After a Jackson-Denno hearing, the trial court admitted portions of the videotaped interrogation, including both the Miranda instruction and Duran's statements to the interrogating officers. A court interpreter was present at the hearing to translate those portions of the videotape in Spanish as well as during the trial. At no point during the Jackson-Denno hearing or trial did Duran object to the interpreter's qualifications. The interpreter had passed a written translator's examination, but was not state certified. Duran was found guilty of rape and aggravated sexual battery. His motion for a new trial was denied, and he now appeals.
1. Duran first contends that the evidence was insufficient to support the jury's verdict, finding him guilty of rape and aggravated sexual battery. We disagree.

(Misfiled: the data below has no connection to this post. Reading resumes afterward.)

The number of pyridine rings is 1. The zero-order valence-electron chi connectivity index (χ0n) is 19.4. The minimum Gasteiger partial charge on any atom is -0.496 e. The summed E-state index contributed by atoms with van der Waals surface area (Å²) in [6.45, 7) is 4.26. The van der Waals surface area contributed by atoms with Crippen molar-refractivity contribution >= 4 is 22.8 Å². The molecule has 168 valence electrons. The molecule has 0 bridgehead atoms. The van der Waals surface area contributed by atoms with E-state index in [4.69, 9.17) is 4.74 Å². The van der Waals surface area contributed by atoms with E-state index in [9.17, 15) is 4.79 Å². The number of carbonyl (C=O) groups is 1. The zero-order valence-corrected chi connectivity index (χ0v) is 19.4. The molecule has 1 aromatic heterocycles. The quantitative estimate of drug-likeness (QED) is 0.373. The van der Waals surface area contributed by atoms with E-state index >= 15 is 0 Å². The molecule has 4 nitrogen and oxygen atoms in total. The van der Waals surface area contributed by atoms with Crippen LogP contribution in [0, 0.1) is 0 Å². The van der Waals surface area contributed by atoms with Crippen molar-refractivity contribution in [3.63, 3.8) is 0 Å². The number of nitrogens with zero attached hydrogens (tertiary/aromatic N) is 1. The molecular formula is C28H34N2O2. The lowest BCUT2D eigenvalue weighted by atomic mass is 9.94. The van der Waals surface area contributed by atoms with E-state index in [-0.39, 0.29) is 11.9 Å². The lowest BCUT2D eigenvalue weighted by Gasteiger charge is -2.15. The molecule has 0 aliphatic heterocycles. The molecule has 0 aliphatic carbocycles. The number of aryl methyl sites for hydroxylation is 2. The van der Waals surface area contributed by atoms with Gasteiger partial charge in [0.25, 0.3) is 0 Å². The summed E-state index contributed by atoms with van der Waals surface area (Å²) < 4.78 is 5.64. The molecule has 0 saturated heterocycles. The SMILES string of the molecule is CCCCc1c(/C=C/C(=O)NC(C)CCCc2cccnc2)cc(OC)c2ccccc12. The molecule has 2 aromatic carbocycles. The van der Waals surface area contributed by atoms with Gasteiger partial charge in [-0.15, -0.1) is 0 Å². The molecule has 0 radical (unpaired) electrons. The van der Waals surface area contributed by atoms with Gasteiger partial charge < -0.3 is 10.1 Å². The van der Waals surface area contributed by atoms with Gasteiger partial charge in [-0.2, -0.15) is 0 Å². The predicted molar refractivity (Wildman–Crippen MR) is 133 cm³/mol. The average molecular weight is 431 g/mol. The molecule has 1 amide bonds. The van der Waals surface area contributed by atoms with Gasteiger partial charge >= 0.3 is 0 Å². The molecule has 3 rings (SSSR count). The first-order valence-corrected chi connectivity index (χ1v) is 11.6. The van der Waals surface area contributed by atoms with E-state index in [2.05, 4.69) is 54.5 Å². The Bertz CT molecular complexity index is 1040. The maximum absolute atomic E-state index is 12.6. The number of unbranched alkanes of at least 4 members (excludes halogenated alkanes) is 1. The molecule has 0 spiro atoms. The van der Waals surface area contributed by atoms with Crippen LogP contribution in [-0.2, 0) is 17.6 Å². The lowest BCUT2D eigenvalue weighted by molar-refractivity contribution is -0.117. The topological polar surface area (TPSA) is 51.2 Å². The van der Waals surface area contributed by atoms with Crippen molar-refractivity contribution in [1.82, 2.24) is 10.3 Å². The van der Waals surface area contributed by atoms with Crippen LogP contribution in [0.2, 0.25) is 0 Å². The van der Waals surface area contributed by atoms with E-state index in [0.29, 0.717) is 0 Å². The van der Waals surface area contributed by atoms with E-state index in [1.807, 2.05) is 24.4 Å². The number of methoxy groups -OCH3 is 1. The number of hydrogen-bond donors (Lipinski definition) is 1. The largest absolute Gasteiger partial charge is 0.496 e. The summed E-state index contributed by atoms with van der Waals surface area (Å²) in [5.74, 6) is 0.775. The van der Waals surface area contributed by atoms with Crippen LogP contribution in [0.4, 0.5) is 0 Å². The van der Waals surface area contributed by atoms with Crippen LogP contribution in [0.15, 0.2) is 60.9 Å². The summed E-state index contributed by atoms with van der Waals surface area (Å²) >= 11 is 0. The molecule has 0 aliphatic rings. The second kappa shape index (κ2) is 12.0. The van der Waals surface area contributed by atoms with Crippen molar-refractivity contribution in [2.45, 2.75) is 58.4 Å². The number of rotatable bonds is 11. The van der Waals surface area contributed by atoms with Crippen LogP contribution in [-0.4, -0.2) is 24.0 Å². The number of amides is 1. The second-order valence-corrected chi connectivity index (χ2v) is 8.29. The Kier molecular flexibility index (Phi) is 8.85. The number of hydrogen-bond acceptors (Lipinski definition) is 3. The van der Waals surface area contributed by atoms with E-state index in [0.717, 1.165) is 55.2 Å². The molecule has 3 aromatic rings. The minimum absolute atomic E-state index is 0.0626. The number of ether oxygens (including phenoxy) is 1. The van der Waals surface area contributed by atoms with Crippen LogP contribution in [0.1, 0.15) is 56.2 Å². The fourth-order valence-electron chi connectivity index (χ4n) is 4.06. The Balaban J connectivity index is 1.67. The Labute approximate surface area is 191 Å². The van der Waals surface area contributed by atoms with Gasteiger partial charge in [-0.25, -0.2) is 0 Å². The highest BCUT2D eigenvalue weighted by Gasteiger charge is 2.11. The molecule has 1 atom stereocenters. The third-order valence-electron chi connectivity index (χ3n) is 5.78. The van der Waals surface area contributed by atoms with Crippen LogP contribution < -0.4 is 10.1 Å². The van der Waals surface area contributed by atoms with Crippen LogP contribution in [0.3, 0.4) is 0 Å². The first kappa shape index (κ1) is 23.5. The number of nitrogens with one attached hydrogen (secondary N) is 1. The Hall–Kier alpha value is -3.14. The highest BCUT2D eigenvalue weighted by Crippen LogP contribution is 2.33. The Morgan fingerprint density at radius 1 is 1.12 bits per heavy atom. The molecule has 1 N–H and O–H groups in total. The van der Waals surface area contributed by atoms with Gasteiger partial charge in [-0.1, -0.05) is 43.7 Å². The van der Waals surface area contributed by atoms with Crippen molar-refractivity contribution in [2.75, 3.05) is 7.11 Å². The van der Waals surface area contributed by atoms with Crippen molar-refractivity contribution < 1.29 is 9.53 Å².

On appeal from a criminal conviction, we view the evidence in the light most favorable to the verdict, with the defendant no longer enjoying a presumption of innocence. Williams v. State, 261 Ga.App. 793, 794(1), 584 S.E.2d 64 (2003). We neither weigh the evidence nor judge the credibility of witnesses, but determine only whether the evidence was sufficient for a rational trier of fact to find the defendant guilty of the charged offense beyond a reasonable doubt. Jackson v. Virginia, 443 U.S. 307, 99 S.Ct. 2781, 61 L.Ed.2d 560 (1979).